The blockchain oracle problem is one of the most important barriers to overcome if smart contracts can be used to their full potential, and Khalifa University is leading the way in research.
A review paper covering the academic contributions to the literature on blockchain and oracles has identified Khalifa University as the most productive institution, with four researchers listed as the most impactful around the world in this field.
Blockchain offers an immutable and tamper-proof ledger, where each record created forms a block, and each block is confirmed by the community among which the platform is shared before it can be paired up with the previous entry in the chain. The blockchain is a shared database, validated by a wider community rather than a central authority, making it a public ledger that cannot be easily tampered with, as no one person can go back and change things.
Many blockchain solutions use programmable smart contracts – simple programs that can be used to automatically exchange information under predetermined conditions. The paper notes, “With the advent of smart contracts, the benefits of decentralization offered by distributed ledger technologies could be implemented in sectors other than cryptocurrencies, such as healthcare, supply chains, and finance. Smart contracts, however, need oracles to fetch data from the real world, which do not offer the same characteristics of decentralization as blockchain.”
The blockchain oracle problem is an interesting one. The term ‘oracle’ comes from Greek mythology and refers to someone able to see the future. In ancient stories, people turned to oracles for knowledge beyond their understanding, and in the blockchain world, oracles are systems that provide the blockchain with information from the real world. Oracles on the blockchain act as a bridge, translating external information into the blockchain. Without this information, the smart contracts could not be executed.
But with the oracle retrieving external information, its trustworthiness must come into question. Verifying the information provided by a third-party oracle without impacting the validation mechanism inherent to sharing blocks among the community is the oracle problem. As oracles are not distributed among the community, they represent a point of failure: they could be tampered with and provide false data to the blockchain.
Research on oracles is still in its infancy and academic contribution on the subject is scarce and sporadic. The paper reviewed the contributions to academic research on blockchain oracles and found that Khalifa University is the largest contributor to this field, with 12 documents produced, of which two are among the ten most cited globally, and four are among the top 20.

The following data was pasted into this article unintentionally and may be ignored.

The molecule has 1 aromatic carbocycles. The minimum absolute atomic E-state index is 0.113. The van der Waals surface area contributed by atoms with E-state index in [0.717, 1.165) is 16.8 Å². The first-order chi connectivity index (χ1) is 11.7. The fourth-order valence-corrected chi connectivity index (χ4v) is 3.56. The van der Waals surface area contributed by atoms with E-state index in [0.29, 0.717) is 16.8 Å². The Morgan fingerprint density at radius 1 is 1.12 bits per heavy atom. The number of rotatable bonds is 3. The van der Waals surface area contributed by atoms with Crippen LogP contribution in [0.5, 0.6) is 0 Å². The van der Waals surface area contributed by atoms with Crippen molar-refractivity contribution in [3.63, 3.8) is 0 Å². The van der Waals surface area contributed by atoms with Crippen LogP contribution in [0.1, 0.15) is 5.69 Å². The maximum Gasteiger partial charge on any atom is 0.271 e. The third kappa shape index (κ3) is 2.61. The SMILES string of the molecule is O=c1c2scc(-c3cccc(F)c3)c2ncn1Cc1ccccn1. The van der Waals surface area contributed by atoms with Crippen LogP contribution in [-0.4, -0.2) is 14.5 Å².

The review noted that many of these papers involve contributions from multiple KU researchers, “[giving] an idea of an institution that is heavily investing in this sector.” The review also highlighted that Khalifa University has contributed at least one paper to every oracle application category, offering contributions to the healthcare and data management fields, and also producing research to address the oracle problem.
Four Khalifa University researchers were named in the top 19 most impactful authors, with PhD candidate Hamda Al-Breiki placing highest as the fifth most globally impactful author in blockchain oracle research. Ilhaam Omar, Research Associate, ranked sixth, MSc student Ammar Battah eleventh and Mohammad Moussa Madine, Graduate Researcher, ranked thirteenth.
Oracle applied research is focused on various sectors and Khalifa University research resonates in all areas of application.
Two of the three papers in the healthcare sector originate from KU and focus on the security and access control of patients’ records.
Contributions from KU approach the confidentiality of Internet of Things (IoT) data by granting users different access privileges, presenting a roadmap for development in the IoT sector.
For cloud computing, the work proposed by KU was the only paper to approach the problem of ensuring an optimal fees level to balance the needs of cloud providers and users.
Other KU studies investigated how data quality can be managed and improved with multi-party authorization and reputation systems.
The results from this review show that within six years of academic research, only 111 papers have been published. The UAE is one of the most productive countries, with all 12 publications coming from Khalifa University.
Despite the impressive number, it’s clear that blockchain oracles are still a globally neglected area of research. The paper also noted that there were no studies for real-world blockchain use cases such as in the entertainment, tourism, insurance or e-government resource management sectors. This represents a potential area of academic investigation that would be highly sought after.
Importantly, the findings of this research show that Khalifa University is an institution with advanced knowledge and competence of blockchain solutions that can be shared with industry to further progress the field and contribute to the building of a knowledge economy in the UAE.
28 November 2021